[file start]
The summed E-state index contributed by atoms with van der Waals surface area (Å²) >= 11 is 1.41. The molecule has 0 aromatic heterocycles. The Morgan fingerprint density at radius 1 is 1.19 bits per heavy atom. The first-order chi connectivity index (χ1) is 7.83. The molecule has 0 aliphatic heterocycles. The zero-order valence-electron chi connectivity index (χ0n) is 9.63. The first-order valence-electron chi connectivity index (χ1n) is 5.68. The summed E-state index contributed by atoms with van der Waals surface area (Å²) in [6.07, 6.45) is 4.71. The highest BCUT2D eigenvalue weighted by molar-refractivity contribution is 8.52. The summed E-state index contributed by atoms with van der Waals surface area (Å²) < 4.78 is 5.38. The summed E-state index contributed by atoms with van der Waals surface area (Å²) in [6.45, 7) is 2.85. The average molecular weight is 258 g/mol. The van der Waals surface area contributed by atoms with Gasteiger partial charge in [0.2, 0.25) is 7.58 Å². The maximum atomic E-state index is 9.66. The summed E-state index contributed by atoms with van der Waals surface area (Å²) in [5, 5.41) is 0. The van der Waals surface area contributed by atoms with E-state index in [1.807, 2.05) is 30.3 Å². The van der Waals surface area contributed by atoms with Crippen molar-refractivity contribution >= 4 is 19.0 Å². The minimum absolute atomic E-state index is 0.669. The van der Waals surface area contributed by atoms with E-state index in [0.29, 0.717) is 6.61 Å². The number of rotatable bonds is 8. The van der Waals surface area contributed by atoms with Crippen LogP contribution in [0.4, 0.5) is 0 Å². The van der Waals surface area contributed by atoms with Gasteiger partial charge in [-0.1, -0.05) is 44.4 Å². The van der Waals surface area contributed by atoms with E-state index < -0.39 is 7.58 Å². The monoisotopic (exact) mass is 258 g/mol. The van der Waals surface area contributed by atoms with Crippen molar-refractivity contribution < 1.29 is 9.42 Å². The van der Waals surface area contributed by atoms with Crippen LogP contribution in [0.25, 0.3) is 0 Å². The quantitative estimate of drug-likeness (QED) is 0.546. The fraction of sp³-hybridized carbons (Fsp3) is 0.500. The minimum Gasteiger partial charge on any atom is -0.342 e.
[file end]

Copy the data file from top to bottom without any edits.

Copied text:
The summed E-state index contributed by atoms with van der Waals surface area (Å²) >= 11 is 1.41. The molecule has 0 aromatic heterocycles. The Morgan fingerprint density at radius 1 is 1.19 bits per heavy atom. The first-order chi connectivity index (χ1) is 7.83. The molecule has 0 aliphatic heterocycles. The zero-order valence-electron chi connectivity index (χ0n) is 9.63. The first-order valence-electron chi connectivity index (χ1n) is 5.68. The summed E-state index contributed by atoms with van der Waals surface area (Å²) in [6.07, 6.45) is 4.71. The highest BCUT2D eigenvalue weighted by molar-refractivity contribution is 8.52. The summed E-state index contributed by atoms with van der Waals surface area (Å²) < 4.78 is 5.38. The summed E-state index contributed by atoms with van der Waals surface area (Å²) in [6.45, 7) is 2.85. The average molecular weight is 258 g/mol. The van der Waals surface area contributed by atoms with Gasteiger partial charge in [0.2, 0.25) is 7.58 Å². The maximum atomic E-state index is 9.66. The summed E-state index contributed by atoms with van der Waals surface area (Å²) in [5, 5.41) is 0. The van der Waals surface area contributed by atoms with E-state index in [1.807, 2.05) is 30.3 Å². The van der Waals surface area contributed by atoms with Crippen molar-refractivity contribution >= 4 is 19.0 Å². The minimum absolute atomic E-state index is 0.669. The van der Waals surface area contributed by atoms with E-state index in [0.29, 0.717) is 6.61 Å². The number of rotatable bonds is 8. The van der Waals surface area contributed by atoms with Crippen LogP contribution in [0.4, 0.5) is 0 Å². The van der Waals surface area contributed by atoms with Gasteiger partial charge in [-0.1, -0.05) is 44.4 Å². The van der Waals surface area contributed by atoms with E-state index < -0.39 is 7.58 Å². The monoisotopic (exact) mass is 258 g/mol. The van der Waals surface area contributed by atoms with Crippen molar-refractivity contribution < 1.29 is 9.42 Å². The van der Waals surface area contributed by atoms with Crippen LogP contribution in [0.25, 0.3) is 0 Å². The quantitative estimate of drug-likeness (QED) is 0.546. The fraction of sp³-hybridized carbons (Fsp3) is 0.500. The minimum Gasteiger partial charge on any atom is -0.342 e.